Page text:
The healthcare domain is a vast and complicated field. It is now at a critical point
where high standards of patient care must be maintained, in addition to retaining
positive cash flows. Hospitals are increasingly becoming aware of the advances in
the field of information technology and use varied devices, instruments and systems
that collect and maintain patient information and data. These devices, instruments,
systems etc. are not only vendor specific but they are also geographically distributed.
Transferring the patient information automatically between care sites will speed
delivery, reduce duplicate testing and prescribing. The study of clinical information
collected from large population of patients across distributed care-sites will help in
analyzing the relationship between investments in health care resources and the
actual health outcome. This is very important from the business perspective.
Automatic reminders will reduce errors, improve productivity and benefit patient
care. All this would require interaction between the distributed components.
These distributed components, along with the people, rules and procedures,
communication and support facilities form the 'Computerized Patient Record' (CPR)
The HealthCare industry is characterized by an abundance of standards addressing practically every aspect of HC functionality. However,
most of these standards are message based, they were meant for systems that communicated via explicit messages. However, this approach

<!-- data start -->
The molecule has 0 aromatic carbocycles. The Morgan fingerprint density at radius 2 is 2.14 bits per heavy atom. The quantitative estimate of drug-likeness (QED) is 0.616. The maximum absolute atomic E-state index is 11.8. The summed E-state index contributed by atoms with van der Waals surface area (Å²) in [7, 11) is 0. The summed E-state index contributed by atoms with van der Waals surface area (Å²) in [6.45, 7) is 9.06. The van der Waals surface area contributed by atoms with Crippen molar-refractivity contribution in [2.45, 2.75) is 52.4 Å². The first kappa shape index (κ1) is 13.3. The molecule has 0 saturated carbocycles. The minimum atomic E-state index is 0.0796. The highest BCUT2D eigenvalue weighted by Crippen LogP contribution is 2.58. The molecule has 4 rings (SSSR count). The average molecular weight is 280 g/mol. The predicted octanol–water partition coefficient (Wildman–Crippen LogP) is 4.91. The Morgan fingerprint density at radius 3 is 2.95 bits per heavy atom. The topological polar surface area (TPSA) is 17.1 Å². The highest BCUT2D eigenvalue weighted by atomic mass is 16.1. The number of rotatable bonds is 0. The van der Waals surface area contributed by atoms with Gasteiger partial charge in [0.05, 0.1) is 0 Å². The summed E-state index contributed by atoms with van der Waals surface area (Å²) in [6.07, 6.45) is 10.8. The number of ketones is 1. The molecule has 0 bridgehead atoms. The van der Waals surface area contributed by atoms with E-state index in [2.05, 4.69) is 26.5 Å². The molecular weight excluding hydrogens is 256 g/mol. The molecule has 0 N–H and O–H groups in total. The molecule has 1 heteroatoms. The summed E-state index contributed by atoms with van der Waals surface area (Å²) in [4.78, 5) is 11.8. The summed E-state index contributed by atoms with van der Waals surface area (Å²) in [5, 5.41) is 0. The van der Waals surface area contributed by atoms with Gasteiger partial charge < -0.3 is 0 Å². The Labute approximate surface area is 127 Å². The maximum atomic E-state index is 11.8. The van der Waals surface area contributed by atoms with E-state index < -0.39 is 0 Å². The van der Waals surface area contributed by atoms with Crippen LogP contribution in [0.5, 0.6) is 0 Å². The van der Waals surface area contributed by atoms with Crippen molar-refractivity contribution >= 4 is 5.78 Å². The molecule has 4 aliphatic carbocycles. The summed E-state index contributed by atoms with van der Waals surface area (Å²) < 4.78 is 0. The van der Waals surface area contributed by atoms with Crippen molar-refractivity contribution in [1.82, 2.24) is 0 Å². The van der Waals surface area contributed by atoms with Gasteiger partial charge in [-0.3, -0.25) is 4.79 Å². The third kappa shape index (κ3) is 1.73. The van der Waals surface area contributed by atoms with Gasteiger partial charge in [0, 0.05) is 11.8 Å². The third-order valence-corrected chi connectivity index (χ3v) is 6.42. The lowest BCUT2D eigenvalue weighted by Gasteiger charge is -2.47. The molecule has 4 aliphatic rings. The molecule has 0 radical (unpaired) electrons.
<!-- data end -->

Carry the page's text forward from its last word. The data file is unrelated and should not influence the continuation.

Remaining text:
does not allow systems implementing these standards to be flexible, extensible. Also different interpretations of the same message based
standard have given rise to incompatible systems even though they use the same standard.
The approach we chose is to look at Health Care as a large complex system with the following
A large organization, health care or otherwise, typically has several divisions/sites/branches.
They are typically distributed over a geographically large area and might still need to interact
with each other. Moreover, information is typically spread out over several departments within the
same division. Hence, any system built for an organization of this type is inherently distributed and
must as such distributed storage, access and manipulation of information.
A large system typically grows incrementally. (Relatively) small pieces of individual components are
built one or a few at a time. These subsystems/components are also typically built by different vendors.
Therefore compatibility between different components from different vendors is often a problem. An ideal
solution should be provide the means to build a system so that communication between subsystems is smooth
and produces required and results in a consistent manner.
As mentioned before the incremental growth of a system also requires that subsystems be flexible, that is
building additional functionality at a later time should be cost effective. Extension of functionality
should be as fuss-free as possible.
- Legacy Systems Compatible: